The University of California (UC) includes eight general campuses and one health science campus. The budget proposes General Fund spending of $2.4 billion. This is an increase of $175 million, or 8 percent, over the current year. The bulk of this increase consists of $83.5 million for a 4 percent increase consistent with the four-year "compact" between the Governor and the universities. It also includes $39.5 million to avoid a 10 percent student fee increase, and $22.5 million to offset a 5 percent fee reduction contained in Chapter 853, Statutes of 1997 (AB 1318, Ducheny).
The General Fund increase is projected to be spent for the budget-year effect of 1997-98 cost-of-living adjustments (COLAs--$15.8 million), salary adjustments in 1998-99 ($81.4 million), cost increases ($12.2 million), an additional 2,800 enrollments ($20.6 million), and other items, as shown in Figure 11 (see next page).
Is UC's Eligibility Pool Too Large?
We recommend the Legislature adopt supplemental report language asking the University of California to report by August 1, 1998 on options for reducing the size of its eligibility pool from 20.5 percent of high school graduates to the 12.5 percent called for by the Master Plan for Higher Education.
In our recent report on higher education enrollments, we discussed how eligibility for attending UC is determined. (We have included the full text of the report in the companion document to this Analysis, The 1998-99 Budget: Perspectives and Issues.) We summarize below our findings and recommendations from the report as it relates to eligibility for UC.
University of California
|1997-98 General Fund Budget||$2,181.0|
|Merit salary increases and COLAs of 4.5% for faculty and 2% for staff||$ 81.4|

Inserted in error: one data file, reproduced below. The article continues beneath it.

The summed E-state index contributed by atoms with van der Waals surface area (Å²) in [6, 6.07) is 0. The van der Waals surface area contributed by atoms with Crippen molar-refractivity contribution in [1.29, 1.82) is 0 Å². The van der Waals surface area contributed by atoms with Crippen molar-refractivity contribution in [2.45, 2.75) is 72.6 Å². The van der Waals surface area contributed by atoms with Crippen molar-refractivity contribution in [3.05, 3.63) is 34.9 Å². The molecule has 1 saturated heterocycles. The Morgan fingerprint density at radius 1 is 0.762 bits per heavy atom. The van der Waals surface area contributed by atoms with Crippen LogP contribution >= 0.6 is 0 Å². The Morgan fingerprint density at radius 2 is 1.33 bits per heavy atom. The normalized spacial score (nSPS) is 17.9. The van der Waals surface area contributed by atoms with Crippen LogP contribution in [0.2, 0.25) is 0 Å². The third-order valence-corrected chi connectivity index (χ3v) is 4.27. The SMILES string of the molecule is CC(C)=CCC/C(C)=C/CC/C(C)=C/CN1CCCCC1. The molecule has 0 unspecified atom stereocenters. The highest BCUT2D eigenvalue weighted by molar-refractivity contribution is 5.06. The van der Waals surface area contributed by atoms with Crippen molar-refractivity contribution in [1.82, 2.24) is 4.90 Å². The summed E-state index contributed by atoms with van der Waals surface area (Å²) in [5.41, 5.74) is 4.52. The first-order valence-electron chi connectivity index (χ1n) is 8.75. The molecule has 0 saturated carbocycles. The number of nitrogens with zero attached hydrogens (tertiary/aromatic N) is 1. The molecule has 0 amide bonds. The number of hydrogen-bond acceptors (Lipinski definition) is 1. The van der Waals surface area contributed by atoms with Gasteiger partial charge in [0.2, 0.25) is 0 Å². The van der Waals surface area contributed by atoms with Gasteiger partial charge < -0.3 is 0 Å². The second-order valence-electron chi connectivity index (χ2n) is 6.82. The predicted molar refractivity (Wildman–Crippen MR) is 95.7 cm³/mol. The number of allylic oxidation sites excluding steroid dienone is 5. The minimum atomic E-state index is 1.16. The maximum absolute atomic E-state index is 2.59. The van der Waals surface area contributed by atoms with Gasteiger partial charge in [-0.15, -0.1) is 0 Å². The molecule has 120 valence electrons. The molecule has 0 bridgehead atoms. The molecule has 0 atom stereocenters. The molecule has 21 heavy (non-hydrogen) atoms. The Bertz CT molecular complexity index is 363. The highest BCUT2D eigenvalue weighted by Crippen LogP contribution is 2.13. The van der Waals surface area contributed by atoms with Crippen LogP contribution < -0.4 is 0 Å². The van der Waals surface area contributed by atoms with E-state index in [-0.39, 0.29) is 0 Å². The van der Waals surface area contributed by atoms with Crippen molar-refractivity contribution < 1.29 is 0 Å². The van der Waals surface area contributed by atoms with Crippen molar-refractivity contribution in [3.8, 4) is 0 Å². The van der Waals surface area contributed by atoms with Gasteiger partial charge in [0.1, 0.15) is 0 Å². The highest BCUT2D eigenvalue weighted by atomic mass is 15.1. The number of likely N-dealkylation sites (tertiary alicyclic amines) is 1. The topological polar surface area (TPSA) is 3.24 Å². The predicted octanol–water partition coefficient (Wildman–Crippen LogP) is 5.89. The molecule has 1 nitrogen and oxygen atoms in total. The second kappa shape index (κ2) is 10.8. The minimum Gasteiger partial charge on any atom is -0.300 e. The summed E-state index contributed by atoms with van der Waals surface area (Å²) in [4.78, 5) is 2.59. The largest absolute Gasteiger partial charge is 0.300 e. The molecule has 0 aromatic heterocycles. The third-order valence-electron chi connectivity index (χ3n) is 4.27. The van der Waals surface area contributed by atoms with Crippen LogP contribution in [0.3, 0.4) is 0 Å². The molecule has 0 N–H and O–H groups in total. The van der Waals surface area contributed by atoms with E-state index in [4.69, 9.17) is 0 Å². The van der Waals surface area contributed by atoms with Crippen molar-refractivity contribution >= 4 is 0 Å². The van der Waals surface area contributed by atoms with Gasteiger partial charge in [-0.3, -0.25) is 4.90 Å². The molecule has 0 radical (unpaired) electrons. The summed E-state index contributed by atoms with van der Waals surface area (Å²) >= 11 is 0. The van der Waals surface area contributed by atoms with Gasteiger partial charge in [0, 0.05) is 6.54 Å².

|Full year of 1997-98 salary increase||15.8|
|Backfill for 5% fee reduction per Chapter 823, Statutes of 1997||22.5|
|Increase enrollments by 2,800||20.6|
|Eliminate funding for California Subject Matter Projects||-12.2|
|Restore one-time cut in 1997-98 budget||9.5|
|Expand industry-university cooperative research program||7.0|
|Increased building maintenance||6.0|
|Expand student outreach||5.0|
|Additional funding for tenth campus||5.0|
|Additional costs of health benefits to retirees||4.8|
|Additional instructional technology||4.0|
|Maintenance of new space||3.0|
|Digital library initiative||3.0|
|1998-99 General Fund Budget||$2,356.0|
|Increase Over 1997-98||$ 175.0|
|Governor's compact and student-fee offsets||(145.5)|
|Amount above total compact and fee offsets||(24.5)|
|Total Percent Increase||8.0%|
Master Plan Calls for UC to Draw From Top 12.5 Percent of High School Graduates. When the Master Plan for Higher Education in California was first released in 1960, its authors recommended that UC draw from the top 12.5 percent of high school graduates, as determined by the university. (It recommended that CSU draw from the top third of high school graduates, and that community college be open to virtually everyone.) At the time, the authors of the plan noted that UC had been drawing from 15 percent of high school graduates and CSU had been drawing from approximately 50 percent.
In recommending this reduction in the eligibility pools, the Master Plan stated, "The position of the Master Plan Survey Team is that so long as any high school graduate can be admitted to a junior college . . ., it will not reduce that opportunity for students able and willing to meet the requirements for transfer to the upper division in the state colleges and the University of California." The 1973 and 1987 updates to the Master Plan reaffirmed that UC should draw from the top 12.5 percent of high school graduates.
By directing high school graduates that are best prepared for the rigors of academic life at a research university to UC, and by directing others to CSU or the community colleges, the state satisfies two key principles of the Master Plan. First, it ensures that freshmen enter UC with the academic preparation and skills needed to succeed at the university. Students who are not as prepared still have the opportunity to attend CSU or transfer to UC or CSU after attending a community college.